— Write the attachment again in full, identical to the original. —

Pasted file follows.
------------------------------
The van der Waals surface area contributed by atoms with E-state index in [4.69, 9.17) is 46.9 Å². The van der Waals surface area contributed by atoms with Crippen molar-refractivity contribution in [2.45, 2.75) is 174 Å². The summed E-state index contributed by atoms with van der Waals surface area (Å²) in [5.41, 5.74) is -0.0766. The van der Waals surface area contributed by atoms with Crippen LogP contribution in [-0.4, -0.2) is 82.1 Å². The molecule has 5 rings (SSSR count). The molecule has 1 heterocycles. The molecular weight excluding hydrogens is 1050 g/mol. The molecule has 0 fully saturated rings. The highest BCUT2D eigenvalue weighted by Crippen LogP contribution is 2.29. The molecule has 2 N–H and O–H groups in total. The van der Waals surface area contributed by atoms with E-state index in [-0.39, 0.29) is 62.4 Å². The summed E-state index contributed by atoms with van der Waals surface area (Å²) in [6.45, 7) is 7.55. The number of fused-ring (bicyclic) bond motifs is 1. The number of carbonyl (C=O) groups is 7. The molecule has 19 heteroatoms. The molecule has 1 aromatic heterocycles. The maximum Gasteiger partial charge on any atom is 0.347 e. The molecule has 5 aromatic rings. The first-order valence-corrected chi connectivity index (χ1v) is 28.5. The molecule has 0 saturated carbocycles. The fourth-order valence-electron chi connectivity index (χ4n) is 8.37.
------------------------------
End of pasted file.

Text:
The van der Waals surface area contributed by atoms with E-state index in [4.69, 9.17) is 46.9 Å². The van der Waals surface area contributed by atoms with Crippen molar-refractivity contribution in [2.45, 2.75) is 174 Å². The summed E-state index contributed by atoms with van der Waals surface area (Å²) in [5.41, 5.74) is -0.0766. The van der Waals surface area contributed by atoms with Crippen LogP contribution in [-0.4, -0.2) is 82.1 Å². The molecule has 5 rings (SSSR count). The molecule has 1 heterocycles. The molecular weight excluding hydrogens is 1050 g/mol. The molecule has 0 fully saturated rings. The highest BCUT2D eigenvalue weighted by Crippen LogP contribution is 2.29. The molecule has 2 N–H and O–H groups in total. The van der Waals surface area contributed by atoms with E-state index in [-0.39, 0.29) is 62.4 Å². The summed E-state index contributed by atoms with van der Waals surface area (Å²) in [6.45, 7) is 7.55. The number of fused-ring (bicyclic) bond motifs is 1. The number of carbonyl (C=O) groups is 7. The molecule has 19 heteroatoms. The molecule has 1 aromatic heterocycles. The maximum Gasteiger partial charge on any atom is 0.347 e. The molecule has 5 aromatic rings. The first-order valence-corrected chi connectivity index (χ1v) is 28.5. The molecule has 0 saturated carbocycles. The fourth-order valence-electron chi connectivity index (χ4n) is 8.37.